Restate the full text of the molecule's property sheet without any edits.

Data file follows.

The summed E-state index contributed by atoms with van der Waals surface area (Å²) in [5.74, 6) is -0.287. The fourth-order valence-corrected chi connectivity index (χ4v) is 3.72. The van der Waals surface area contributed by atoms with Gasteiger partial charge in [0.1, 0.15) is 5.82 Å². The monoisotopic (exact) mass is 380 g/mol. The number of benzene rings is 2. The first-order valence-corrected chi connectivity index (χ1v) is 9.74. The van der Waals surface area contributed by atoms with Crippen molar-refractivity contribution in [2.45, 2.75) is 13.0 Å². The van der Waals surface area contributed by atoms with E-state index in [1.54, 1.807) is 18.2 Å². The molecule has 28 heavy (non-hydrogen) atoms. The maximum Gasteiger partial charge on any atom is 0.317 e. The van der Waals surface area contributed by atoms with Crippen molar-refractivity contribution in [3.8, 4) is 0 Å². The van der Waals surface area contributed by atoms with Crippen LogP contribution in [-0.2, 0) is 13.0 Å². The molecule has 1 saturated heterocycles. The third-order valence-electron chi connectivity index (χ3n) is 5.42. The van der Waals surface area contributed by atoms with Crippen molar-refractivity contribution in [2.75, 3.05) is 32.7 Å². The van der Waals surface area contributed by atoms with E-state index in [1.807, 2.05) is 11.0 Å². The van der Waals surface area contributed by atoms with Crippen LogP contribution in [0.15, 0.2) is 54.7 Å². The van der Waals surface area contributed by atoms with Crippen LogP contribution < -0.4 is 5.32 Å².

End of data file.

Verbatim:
The summed E-state index contributed by atoms with van der Waals surface area (Å²) in [5.74, 6) is -0.287. The fourth-order valence-corrected chi connectivity index (χ4v) is 3.72. The van der Waals surface area contributed by atoms with Gasteiger partial charge in [0.1, 0.15) is 5.82 Å². The monoisotopic (exact) mass is 380 g/mol. The number of benzene rings is 2. The first-order valence-corrected chi connectivity index (χ1v) is 9.74. The van der Waals surface area contributed by atoms with Crippen molar-refractivity contribution in [2.45, 2.75) is 13.0 Å². The van der Waals surface area contributed by atoms with E-state index in [1.54, 1.807) is 18.2 Å². The molecule has 28 heavy (non-hydrogen) atoms. The maximum Gasteiger partial charge on any atom is 0.317 e. The van der Waals surface area contributed by atoms with Crippen molar-refractivity contribution in [3.8, 4) is 0 Å². The van der Waals surface area contributed by atoms with Crippen LogP contribution in [-0.2, 0) is 13.0 Å². The molecule has 1 saturated heterocycles. The third-order valence-electron chi connectivity index (χ3n) is 5.42. The van der Waals surface area contributed by atoms with Crippen molar-refractivity contribution in [2.75, 3.05) is 32.7 Å². The van der Waals surface area contributed by atoms with E-state index in [1.807, 2.05) is 11.0 Å². The van der Waals surface area contributed by atoms with Crippen LogP contribution in [0.15, 0.2) is 54.7 Å². The van der Waals surface area contributed by atoms with Crippen LogP contribution < -0.4 is 5.32 Å².